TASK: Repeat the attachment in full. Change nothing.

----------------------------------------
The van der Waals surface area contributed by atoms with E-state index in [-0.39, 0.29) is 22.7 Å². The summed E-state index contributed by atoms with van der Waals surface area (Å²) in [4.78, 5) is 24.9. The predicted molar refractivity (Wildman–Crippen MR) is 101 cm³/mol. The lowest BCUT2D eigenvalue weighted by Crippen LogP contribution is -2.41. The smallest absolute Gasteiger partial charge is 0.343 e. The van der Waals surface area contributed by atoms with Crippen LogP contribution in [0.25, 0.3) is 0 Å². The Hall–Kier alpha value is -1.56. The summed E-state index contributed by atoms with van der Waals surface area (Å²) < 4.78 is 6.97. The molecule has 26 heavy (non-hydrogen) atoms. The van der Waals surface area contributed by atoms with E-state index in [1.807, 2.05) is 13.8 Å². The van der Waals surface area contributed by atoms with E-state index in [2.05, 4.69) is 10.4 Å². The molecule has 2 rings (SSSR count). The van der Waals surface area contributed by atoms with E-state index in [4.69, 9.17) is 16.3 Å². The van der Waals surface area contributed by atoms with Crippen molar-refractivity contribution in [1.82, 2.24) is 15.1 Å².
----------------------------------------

The van der Waals surface area contributed by atoms with E-state index in [-0.39, 0.29) is 22.7 Å². The summed E-state index contributed by atoms with van der Waals surface area (Å²) in [4.78, 5) is 24.9. The predicted molar refractivity (Wildman–Crippen MR) is 101 cm³/mol. The lowest BCUT2D eigenvalue weighted by Crippen LogP contribution is -2.41. The smallest absolute Gasteiger partial charge is 0.343 e. The van der Waals surface area contributed by atoms with Crippen LogP contribution in [0.25, 0.3) is 0 Å². The Hall–Kier alpha value is -1.56. The summed E-state index contributed by atoms with van der Waals surface area (Å²) < 4.78 is 6.97. The molecule has 26 heavy (non-hydrogen) atoms. The van der Waals surface area contributed by atoms with E-state index in [1.807, 2.05) is 13.8 Å². The van der Waals surface area contributed by atoms with E-state index in [2.05, 4.69) is 10.4 Å². The molecule has 2 rings (SSSR count). The van der Waals surface area contributed by atoms with E-state index in [4.69, 9.17) is 16.3 Å². The van der Waals surface area contributed by atoms with Crippen molar-refractivity contribution in [1.82, 2.24) is 15.1 Å².